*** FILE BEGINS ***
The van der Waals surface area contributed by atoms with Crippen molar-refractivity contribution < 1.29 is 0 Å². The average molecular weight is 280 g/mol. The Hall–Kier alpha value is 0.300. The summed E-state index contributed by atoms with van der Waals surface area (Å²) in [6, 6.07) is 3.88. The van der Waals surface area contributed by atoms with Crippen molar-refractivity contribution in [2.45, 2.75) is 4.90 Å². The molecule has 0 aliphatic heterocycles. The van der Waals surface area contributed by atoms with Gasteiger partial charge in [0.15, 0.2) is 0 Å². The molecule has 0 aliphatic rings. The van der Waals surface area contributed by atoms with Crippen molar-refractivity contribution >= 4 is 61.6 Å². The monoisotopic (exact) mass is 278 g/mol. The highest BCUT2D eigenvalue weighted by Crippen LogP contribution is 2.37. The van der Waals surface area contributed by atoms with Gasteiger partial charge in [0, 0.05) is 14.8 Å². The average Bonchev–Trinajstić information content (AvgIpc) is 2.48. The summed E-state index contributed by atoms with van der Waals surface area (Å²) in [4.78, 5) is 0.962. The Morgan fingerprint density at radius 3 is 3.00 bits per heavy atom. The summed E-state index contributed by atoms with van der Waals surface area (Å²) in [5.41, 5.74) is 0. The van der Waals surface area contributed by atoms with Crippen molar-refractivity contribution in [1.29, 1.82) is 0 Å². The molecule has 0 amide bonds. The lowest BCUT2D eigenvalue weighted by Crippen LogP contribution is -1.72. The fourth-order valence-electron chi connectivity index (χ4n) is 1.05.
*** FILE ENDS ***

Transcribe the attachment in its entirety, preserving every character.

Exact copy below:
The van der Waals surface area contributed by atoms with Crippen molar-refractivity contribution < 1.29 is 0 Å². The average molecular weight is 280 g/mol. The Hall–Kier alpha value is 0.300. The summed E-state index contributed by atoms with van der Waals surface area (Å²) in [6, 6.07) is 3.88. The van der Waals surface area contributed by atoms with Crippen molar-refractivity contribution in [2.45, 2.75) is 4.90 Å². The molecule has 0 aliphatic heterocycles. The van der Waals surface area contributed by atoms with Gasteiger partial charge in [0.15, 0.2) is 0 Å². The molecule has 0 aliphatic rings. The van der Waals surface area contributed by atoms with Crippen molar-refractivity contribution >= 4 is 61.6 Å². The monoisotopic (exact) mass is 278 g/mol. The highest BCUT2D eigenvalue weighted by Crippen LogP contribution is 2.37. The van der Waals surface area contributed by atoms with Gasteiger partial charge in [0, 0.05) is 14.8 Å². The average Bonchev–Trinajstić information content (AvgIpc) is 2.48. The summed E-state index contributed by atoms with van der Waals surface area (Å²) in [4.78, 5) is 0.962. The Morgan fingerprint density at radius 3 is 3.00 bits per heavy atom. The summed E-state index contributed by atoms with van der Waals surface area (Å²) in [5.41, 5.74) is 0. The van der Waals surface area contributed by atoms with Crippen molar-refractivity contribution in [1.29, 1.82) is 0 Å². The molecule has 0 amide bonds. The lowest BCUT2D eigenvalue weighted by Crippen LogP contribution is -1.72. The fourth-order valence-electron chi connectivity index (χ4n) is 1.05.